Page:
Christopher Granville, managing director of global political research at TS Lombard, discusses international relations after over 100 Russian envoys have been expelled globally. He speaks with Tom Keene on "Bloomberg Surveillance."
Christopher Granville of TS Lombard says economic development and US shale oil production will likely come up in today's meeting between President Trump and Saudi Crown Prince Mohammed bin Salman, in addition to national security issues.
Christopher Granville, managing director for EMEA and global political research at TS Lombard, discusses the spy poisoning spat between the U.K. and Russia.
Steve Blitz, chief U.S. economist at TS Lombard, reacts to new Federal Reserve Chairman Jerome Powell's debut testimony to Congress.
Steven Blitz, TS Lombard chief U.S. economist, discusses President Donald Trump's presidency with Ramy Inocencio on "Bloomberg Daybreak: Asia." (Source: Bloomberg)
Global liquidity will remain "substantially abundant" even as central banks tighten their policy, Shweta Singh, director of global macro at TS Lombard, said.
The rise of U.S. equities has coincided with increased household net worth and the “rise of the millennials,” Steve Blitz, chief U.S. economist at TS Lombard, said.
Steve Blitz, chief U.S. economist at TS Lombard, discusses the U.S. economy and government bonds.
The evident economic difficulties that have hit Turkey and Argentina this year have so far been viewed by markets as largely confined to those two countries, with limited spillover potential to other EMs. What has changed is Brazil, says Larry Brainard, chief EM economist. The likelihood of a market friendly outcome in the 7 October Brazilian election first-round has receded, which has the potential shock markets out of their complacency about the prospect for essential fiscal reform. At the same time, fallout from the steady exit from QE on the part of the Fed and ECB affects EMs via tighter liquidity, and Trump’s Trade War is about to enter what could be its most economically damaging stage yet.
As the trade war risks morphing into a currency war, we downgraded our CNY stance from 0 to -2 this month. Andrea Cicione, Head of Strategy, and Ollie Brennan, Senior Macro Strategist discuss the downgrade and its knock-on impact on USD and on US stocks and also highlight where they reckon trade-war risk is not in the price.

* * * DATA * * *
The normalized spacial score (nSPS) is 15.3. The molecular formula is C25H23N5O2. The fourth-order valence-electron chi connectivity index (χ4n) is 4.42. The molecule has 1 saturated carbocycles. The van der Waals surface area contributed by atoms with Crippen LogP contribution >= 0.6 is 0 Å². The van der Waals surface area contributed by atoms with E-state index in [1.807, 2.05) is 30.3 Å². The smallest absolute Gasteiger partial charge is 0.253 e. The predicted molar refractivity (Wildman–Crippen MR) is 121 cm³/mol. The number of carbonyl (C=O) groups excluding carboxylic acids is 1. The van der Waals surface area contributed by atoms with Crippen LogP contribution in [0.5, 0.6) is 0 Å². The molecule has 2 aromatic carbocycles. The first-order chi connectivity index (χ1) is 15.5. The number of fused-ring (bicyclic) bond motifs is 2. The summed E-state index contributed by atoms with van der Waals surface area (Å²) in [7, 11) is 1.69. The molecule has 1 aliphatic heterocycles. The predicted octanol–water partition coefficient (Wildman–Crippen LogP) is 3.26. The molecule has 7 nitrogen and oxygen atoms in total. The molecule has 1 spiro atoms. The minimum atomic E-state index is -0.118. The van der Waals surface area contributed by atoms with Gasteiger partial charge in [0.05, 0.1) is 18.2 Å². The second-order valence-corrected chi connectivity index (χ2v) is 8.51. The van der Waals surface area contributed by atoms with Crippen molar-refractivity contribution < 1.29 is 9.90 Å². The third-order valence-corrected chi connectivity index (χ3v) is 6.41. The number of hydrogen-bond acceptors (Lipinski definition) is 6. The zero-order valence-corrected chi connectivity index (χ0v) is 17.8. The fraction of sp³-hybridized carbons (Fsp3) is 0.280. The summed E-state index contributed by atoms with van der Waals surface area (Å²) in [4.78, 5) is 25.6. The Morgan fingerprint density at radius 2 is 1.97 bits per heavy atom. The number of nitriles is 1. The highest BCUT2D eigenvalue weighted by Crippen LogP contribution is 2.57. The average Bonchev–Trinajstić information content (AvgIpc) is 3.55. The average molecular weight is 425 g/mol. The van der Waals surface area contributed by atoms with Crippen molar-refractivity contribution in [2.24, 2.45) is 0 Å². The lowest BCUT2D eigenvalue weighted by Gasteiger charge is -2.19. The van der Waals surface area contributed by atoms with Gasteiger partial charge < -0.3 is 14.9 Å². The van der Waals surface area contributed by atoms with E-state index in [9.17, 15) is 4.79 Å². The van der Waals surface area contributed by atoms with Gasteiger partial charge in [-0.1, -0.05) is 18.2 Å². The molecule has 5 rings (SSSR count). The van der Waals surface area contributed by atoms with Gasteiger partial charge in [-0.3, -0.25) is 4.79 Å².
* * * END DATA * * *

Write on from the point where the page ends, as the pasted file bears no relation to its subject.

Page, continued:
The currency crisis in Turkey keeps getting worse. The hard-landing that our EM team has been forecasting looks increasingly likely to morph into a crash-landing. With Europe’s large exposure to Turkey through banking sector flows, investors are increasingly worried about the fallout as the crisis unfolds. We explain through charts the direct and indirect exposure of European lenders. Some key conclusions by Shweta Singh, Managing Director Global Macro, are:
• European banks are some of the most vulnerable to Turkey’s currency crisis
• Direct financial linkages are large, but the indirect exposure is much bigger
• Spanish lenders are most vulnerable, followed by French and Italian lenders
• The exposure is concentrated in some banks with relatively thin capital buffers
• Yet, the fallout from Turkey does not appear systemic at this point
As the trade war situation has now escalated we now see this as a key political shock. We expect China to retaliate vigorously to any fresh US import tariffs and see the likely battle ground as Foreign Exchange. China’s probable response would be to slash the exchange rate putting enormous pressure on a wide variety of countries and resulting in a major hike in the dollar. An FX War would certainly be damaging for stocks, perhaps bonds too, says Charles Dumas, Chief Economist at TS Lombard.
Despite a nominal depreciation against the dollar, the renminbi has exceeded last year’s highs vs the basket, says Bo Zhuang, Chief China Economist. Xi’s approach of claiming the moral high ground by defending globalization and openness leaves little room for speculation about a major devaluation of RMB in the near term to boost exports. We expect RMB CFETS index to move down towards 95-96 before yearend.